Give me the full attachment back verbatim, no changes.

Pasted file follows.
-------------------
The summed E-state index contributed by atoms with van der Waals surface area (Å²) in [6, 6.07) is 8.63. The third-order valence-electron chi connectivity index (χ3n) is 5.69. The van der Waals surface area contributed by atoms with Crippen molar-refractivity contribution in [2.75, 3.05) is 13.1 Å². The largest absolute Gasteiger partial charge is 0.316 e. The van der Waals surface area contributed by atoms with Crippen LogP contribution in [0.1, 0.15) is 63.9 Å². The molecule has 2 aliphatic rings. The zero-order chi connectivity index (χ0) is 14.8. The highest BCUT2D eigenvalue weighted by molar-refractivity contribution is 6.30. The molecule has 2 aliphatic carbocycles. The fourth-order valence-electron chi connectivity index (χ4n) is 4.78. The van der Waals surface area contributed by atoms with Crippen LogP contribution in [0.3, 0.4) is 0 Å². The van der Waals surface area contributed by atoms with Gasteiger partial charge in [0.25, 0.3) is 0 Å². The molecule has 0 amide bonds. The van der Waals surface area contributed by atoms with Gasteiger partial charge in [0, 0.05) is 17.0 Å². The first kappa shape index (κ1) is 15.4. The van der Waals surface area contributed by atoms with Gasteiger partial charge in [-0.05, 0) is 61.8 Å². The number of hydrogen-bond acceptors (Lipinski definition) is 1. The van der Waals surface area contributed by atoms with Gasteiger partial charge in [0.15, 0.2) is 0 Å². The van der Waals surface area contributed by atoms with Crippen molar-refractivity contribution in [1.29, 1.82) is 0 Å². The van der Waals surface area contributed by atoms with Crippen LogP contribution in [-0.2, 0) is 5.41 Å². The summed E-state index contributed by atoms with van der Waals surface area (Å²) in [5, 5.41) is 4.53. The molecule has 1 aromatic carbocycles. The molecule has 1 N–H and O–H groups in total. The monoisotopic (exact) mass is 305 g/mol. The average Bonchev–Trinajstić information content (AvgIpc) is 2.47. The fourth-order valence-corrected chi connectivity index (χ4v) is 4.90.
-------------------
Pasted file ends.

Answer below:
The summed E-state index contributed by atoms with van der Waals surface area (Å²) in [6, 6.07) is 8.63. The third-order valence-electron chi connectivity index (χ3n) is 5.69. The van der Waals surface area contributed by atoms with Crippen molar-refractivity contribution in [2.75, 3.05) is 13.1 Å². The largest absolute Gasteiger partial charge is 0.316 e. The van der Waals surface area contributed by atoms with Crippen LogP contribution in [0.1, 0.15) is 63.9 Å². The molecule has 2 aliphatic rings. The zero-order chi connectivity index (χ0) is 14.8. The highest BCUT2D eigenvalue weighted by molar-refractivity contribution is 6.30. The molecule has 2 aliphatic carbocycles. The fourth-order valence-electron chi connectivity index (χ4n) is 4.78. The van der Waals surface area contributed by atoms with Crippen LogP contribution in [0.3, 0.4) is 0 Å². The van der Waals surface area contributed by atoms with Gasteiger partial charge in [0.25, 0.3) is 0 Å². The molecule has 0 amide bonds. The van der Waals surface area contributed by atoms with Gasteiger partial charge in [0, 0.05) is 17.0 Å². The first kappa shape index (κ1) is 15.4. The van der Waals surface area contributed by atoms with Gasteiger partial charge in [-0.05, 0) is 61.8 Å². The number of hydrogen-bond acceptors (Lipinski definition) is 1. The van der Waals surface area contributed by atoms with Gasteiger partial charge in [0.15, 0.2) is 0 Å². The van der Waals surface area contributed by atoms with Crippen molar-refractivity contribution in [1.29, 1.82) is 0 Å². The van der Waals surface area contributed by atoms with Crippen LogP contribution in [-0.2, 0) is 5.41 Å². The summed E-state index contributed by atoms with van der Waals surface area (Å²) in [5, 5.41) is 4.53. The molecule has 1 aromatic carbocycles. The molecule has 1 N–H and O–H groups in total. The monoisotopic (exact) mass is 305 g/mol. The average Bonchev–Trinajstić information content (AvgIpc) is 2.47. The fourth-order valence-corrected chi connectivity index (χ4v) is 4.90.